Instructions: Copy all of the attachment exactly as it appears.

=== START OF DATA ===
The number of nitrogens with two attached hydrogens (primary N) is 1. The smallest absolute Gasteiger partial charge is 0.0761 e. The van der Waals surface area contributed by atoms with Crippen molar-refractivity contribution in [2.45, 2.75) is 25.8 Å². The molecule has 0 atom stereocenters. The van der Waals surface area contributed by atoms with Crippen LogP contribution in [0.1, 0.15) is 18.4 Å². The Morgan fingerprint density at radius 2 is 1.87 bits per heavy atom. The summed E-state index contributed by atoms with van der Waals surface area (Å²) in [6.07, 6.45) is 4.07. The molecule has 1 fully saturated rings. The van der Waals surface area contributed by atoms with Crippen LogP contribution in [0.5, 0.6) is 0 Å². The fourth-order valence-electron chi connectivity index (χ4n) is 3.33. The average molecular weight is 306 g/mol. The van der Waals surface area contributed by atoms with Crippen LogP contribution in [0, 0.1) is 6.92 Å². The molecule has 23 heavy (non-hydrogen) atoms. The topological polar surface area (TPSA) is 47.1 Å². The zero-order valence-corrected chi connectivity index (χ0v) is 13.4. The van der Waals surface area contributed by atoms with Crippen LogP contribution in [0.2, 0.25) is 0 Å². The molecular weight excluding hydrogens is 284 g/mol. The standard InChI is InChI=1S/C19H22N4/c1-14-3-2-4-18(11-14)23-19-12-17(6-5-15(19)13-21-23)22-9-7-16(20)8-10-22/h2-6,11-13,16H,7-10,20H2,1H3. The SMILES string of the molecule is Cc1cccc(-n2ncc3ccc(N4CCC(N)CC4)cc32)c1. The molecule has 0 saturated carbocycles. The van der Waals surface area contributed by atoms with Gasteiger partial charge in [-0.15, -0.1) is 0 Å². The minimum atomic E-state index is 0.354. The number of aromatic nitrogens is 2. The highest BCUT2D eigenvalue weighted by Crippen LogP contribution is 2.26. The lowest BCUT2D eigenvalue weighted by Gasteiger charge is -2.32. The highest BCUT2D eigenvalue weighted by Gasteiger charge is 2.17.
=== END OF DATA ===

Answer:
The number of nitrogens with two attached hydrogens (primary N) is 1. The smallest absolute Gasteiger partial charge is 0.0761 e. The van der Waals surface area contributed by atoms with Crippen molar-refractivity contribution in [2.45, 2.75) is 25.8 Å². The molecule has 0 atom stereocenters. The van der Waals surface area contributed by atoms with Crippen LogP contribution in [0.1, 0.15) is 18.4 Å². The Morgan fingerprint density at radius 2 is 1.87 bits per heavy atom. The summed E-state index contributed by atoms with van der Waals surface area (Å²) in [6.07, 6.45) is 4.07. The molecule has 1 fully saturated rings. The van der Waals surface area contributed by atoms with Crippen LogP contribution in [0.5, 0.6) is 0 Å². The fourth-order valence-electron chi connectivity index (χ4n) is 3.33. The average molecular weight is 306 g/mol. The van der Waals surface area contributed by atoms with Crippen LogP contribution in [0, 0.1) is 6.92 Å². The molecule has 23 heavy (non-hydrogen) atoms. The topological polar surface area (TPSA) is 47.1 Å². The zero-order valence-corrected chi connectivity index (χ0v) is 13.4. The van der Waals surface area contributed by atoms with Crippen LogP contribution in [0.2, 0.25) is 0 Å². The molecular weight excluding hydrogens is 284 g/mol. The standard InChI is InChI=1S/C19H22N4/c1-14-3-2-4-18(11-14)23-19-12-17(6-5-15(19)13-21-23)22-9-7-16(20)8-10-22/h2-6,11-13,16H,7-10,20H2,1H3. The SMILES string of the molecule is Cc1cccc(-n2ncc3ccc(N4CCC(N)CC4)cc32)c1. The molecule has 0 saturated carbocycles. The van der Waals surface area contributed by atoms with Gasteiger partial charge in [-0.15, -0.1) is 0 Å². The minimum atomic E-state index is 0.354. The number of aromatic nitrogens is 2. The highest BCUT2D eigenvalue weighted by Crippen LogP contribution is 2.26. The lowest BCUT2D eigenvalue weighted by Gasteiger charge is -2.32. The highest BCUT2D eigenvalue weighted by Gasteiger charge is 2.17.